Wrapping up the Canadian Shorts After Dark is this creature feature which centers around this man finding this crawl space and digs through the spider webs to find a giant spider living in it and it ends up battling it. There’s a definite budget at play here that makes the spider a little funny-looking but spiders are really unnerving in general especially then its a big one. Its uses the things in the garage at hand for the fight and it is pretty fun overall in a silly sort of way.

Not exactly one that I’m especially impressed with but spiders as creature features seem to be wildly underused. I definitely appreciate that this one plays on that creature but also adds a little twist in the end.

TADFF 2019: Canadian Shorts After Dark

Toronto After Dark Film Festival

Imagine a World (2019)

Imagine A World

Director (and writer): Joanna Tsanis

Cast: Gina O. James, Tevin Wolfe, Rob Notman

Imagine A World tells the story of a brother and sister who lets in a door to door salesman hoping to offer them a plan for a new internet and phone service much faster than the current on they have to find that he will not take no for an answer.

Imagine A World works in a few folds. The first is the horror which is set on the mysterious salesman who is very persistent. While he does feel a bit bizarre through the whole conversation, which will be revealed to be within reason, the horror it brings is of letting in a stranger into too much of the personal information and letting them into the house and the disadvantage of overinformation as a cautionary tale. At the same time, the other side of the spectrum works as to how technology has powered a good part of our life and the necessity of it even the neglect of the importance of having a functional phone signal in a world where actual communication is neglected in the majority of the other non-urgent parts of our lives. Packed with some gory bits and a rather psychological atmospheric build-up, Imagine A World works to help build a tense situation of having a stranger and their persistence being the central focus of giving a sense of fear and possible danger noticed a little too late.

Plainsong (Melopée) (2019)

Plainsong

Director: Alexis Fortier-Gauthier

Cast: Antoine DesRochers, Rosalie Fortier, Antoine L’Ecuyer

Plainsong, originally titles Melopée, is a French-Canadian short film about three friends who go out to a beach house to celebrate St. Jean Baptiste Day when one of them summons a sea creature with a song.

Plainsong is done really well. It goes for about 16 minutes long and pads out quite a decent bit of intrigue although in the heart of French-Canadian cinema also adds in some romance which doesn’t end up having much drama. The short actually works really well and executes its suspense very well probably until the creature reveal which probably could have been done with better poise with a better budget and that ruins the illusion a little. However, using sound as a trigger and having one of the three friends being deaf is a rather common blend as there’s one person that is rather unsure about what is going on while the other one will be disturbed a little more. What does carry here and makes it work is the atmosphere that it gives. For its length, its a little less straightforward than it should be but then, if this were to be expanded into a full feature, this would be a nice concept short film to show an idea that could very well work with much more time to explore these three friends and the sea creature that is summoned. As a short, it lacks a little on both ends whether its the romantic bit or the creature feature bit. A lot of good elements here but put together, its a bit fragmented making the story less effective than it could be.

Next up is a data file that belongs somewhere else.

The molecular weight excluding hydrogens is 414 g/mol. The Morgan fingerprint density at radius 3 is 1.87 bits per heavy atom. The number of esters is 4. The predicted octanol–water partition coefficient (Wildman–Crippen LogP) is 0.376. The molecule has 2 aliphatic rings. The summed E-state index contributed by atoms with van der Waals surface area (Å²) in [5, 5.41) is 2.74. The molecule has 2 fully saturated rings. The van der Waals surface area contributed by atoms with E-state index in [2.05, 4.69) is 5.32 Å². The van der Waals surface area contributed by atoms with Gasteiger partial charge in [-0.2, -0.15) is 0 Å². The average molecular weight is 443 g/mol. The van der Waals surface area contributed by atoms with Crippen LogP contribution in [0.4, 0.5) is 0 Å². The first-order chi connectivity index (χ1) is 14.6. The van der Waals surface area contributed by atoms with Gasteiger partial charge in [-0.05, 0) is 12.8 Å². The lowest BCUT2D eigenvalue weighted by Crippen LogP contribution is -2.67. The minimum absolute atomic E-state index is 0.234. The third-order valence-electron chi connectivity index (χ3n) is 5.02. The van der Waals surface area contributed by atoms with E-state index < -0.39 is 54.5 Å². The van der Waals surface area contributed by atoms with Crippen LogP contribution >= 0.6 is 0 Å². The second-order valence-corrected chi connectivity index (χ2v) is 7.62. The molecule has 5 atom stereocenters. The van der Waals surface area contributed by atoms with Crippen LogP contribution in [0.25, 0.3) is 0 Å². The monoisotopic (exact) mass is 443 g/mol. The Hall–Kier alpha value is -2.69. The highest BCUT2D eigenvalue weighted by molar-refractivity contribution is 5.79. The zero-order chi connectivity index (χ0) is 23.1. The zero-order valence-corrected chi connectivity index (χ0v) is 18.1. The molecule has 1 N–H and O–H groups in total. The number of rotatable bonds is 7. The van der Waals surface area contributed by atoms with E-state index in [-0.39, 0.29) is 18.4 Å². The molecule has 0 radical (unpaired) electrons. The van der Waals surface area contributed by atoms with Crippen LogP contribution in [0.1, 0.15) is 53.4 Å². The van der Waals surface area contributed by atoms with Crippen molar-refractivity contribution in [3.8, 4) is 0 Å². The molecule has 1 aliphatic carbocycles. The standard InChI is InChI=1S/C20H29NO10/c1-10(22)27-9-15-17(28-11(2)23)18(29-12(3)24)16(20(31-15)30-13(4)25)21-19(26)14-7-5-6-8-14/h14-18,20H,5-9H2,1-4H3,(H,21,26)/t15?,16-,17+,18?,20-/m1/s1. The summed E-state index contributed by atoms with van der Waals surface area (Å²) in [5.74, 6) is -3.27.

Moment (2019)

Moment

Director (and writer): Geoffrey Uloth

Cast: Emelia Hellman, Patrick Abellard, Dayane Ntibarikure, Jonathan Bedard, Allan Chou, Jonathan Silver

Moment is about a homeless girl, Charli who is attacked by three masked hoodlums on her way home from a Halloween party when two masked superheroes stop time and help her devise a plan when she wakes up to save herself.

Moment is a spectacular little short. Running at over 20 minutes (which a rarity in shorts that I’ve seen before), this one shows off a fantastic story. Charli is a young adult who lives on the streets with her boyfriend. She’s plays music to pass the time and yet, there’s a hint of the life that she’s left behind and how she struggles with it. Its her own story in this short as she takes the moment in her own hands and saves herself. Not only is it a story about her but its a fun little idea with superheroes that can stop time but can’t change anything, making them break the illusion of the all-powerful, can do everything sort of superhero but one that is honestly there to help but everything still remains in her hands to work with what the moment presents to her. There’s a subtext of what could happen as a follow-up as she also takes that one moment to reflect on the different parts of her life. Moment is a fantastic short and done so very well.

Alaska (2019)

Alaska

Director: Gwynne Phillips, Briana Templeton, Chris Wilson

Cast: Chris Wilson, Gwynne Phillips, Briana Templeton, Paul Beer, Sharjil Rasool, Chris Sandiford

Alaska is a horror comedy about a couple arriving to their friend’s dinner party late and due to his suspicion of being disliked, starts to believe that he is being poisoned.

The charm and stellar points of this short has to go to its script. Although by the last thing before its reveal, its quite obvious what it wants to do, there is such a charm to how dangerous our minds can be especially when one choice can cause everything to spiral out of control. There is also a good group of characters here which are alright and they work well enough, some more deliberately fillers as a means to an end. Still, a fun little short set in Alaska which remembers to bring it into the equation.